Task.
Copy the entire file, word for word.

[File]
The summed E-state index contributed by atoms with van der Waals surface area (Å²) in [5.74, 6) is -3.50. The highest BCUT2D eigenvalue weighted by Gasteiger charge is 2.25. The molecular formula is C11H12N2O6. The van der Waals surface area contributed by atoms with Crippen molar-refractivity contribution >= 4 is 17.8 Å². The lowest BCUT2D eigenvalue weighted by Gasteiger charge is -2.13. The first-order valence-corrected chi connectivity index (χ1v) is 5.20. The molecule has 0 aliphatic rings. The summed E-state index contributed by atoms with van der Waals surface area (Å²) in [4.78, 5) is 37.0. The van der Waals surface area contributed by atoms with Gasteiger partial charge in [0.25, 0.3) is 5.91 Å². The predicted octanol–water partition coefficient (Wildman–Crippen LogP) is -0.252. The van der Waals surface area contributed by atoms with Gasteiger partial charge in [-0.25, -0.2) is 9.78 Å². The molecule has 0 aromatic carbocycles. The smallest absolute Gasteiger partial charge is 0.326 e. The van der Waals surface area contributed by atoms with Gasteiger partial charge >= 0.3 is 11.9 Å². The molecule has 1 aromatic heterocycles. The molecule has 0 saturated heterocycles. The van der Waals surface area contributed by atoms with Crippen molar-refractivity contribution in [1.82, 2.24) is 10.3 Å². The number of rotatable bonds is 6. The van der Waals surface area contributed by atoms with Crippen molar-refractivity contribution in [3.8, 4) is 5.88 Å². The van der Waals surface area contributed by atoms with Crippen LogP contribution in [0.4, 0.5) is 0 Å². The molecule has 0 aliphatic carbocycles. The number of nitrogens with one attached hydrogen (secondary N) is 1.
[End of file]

The summed E-state index contributed by atoms with van der Waals surface area (Å²) in [5.74, 6) is -3.50. The highest BCUT2D eigenvalue weighted by Gasteiger charge is 2.25. The molecular formula is C11H12N2O6. The van der Waals surface area contributed by atoms with Crippen molar-refractivity contribution >= 4 is 17.8 Å². The lowest BCUT2D eigenvalue weighted by Gasteiger charge is -2.13. The first-order valence-corrected chi connectivity index (χ1v) is 5.20. The molecule has 0 aliphatic rings. The summed E-state index contributed by atoms with van der Waals surface area (Å²) in [4.78, 5) is 37.0. The van der Waals surface area contributed by atoms with Gasteiger partial charge in [0.25, 0.3) is 5.91 Å². The predicted octanol–water partition coefficient (Wildman–Crippen LogP) is -0.252. The van der Waals surface area contributed by atoms with Gasteiger partial charge in [-0.25, -0.2) is 9.78 Å². The molecule has 0 aromatic carbocycles. The smallest absolute Gasteiger partial charge is 0.326 e. The van der Waals surface area contributed by atoms with Gasteiger partial charge >= 0.3 is 11.9 Å². The molecule has 1 aromatic heterocycles. The molecule has 0 saturated heterocycles. The van der Waals surface area contributed by atoms with Crippen molar-refractivity contribution in [1.82, 2.24) is 10.3 Å². The number of rotatable bonds is 6. The van der Waals surface area contributed by atoms with Crippen molar-refractivity contribution in [3.8, 4) is 5.88 Å². The van der Waals surface area contributed by atoms with Crippen LogP contribution in [0.4, 0.5) is 0 Å². The molecule has 0 aliphatic carbocycles. The number of nitrogens with one attached hydrogen (secondary N) is 1.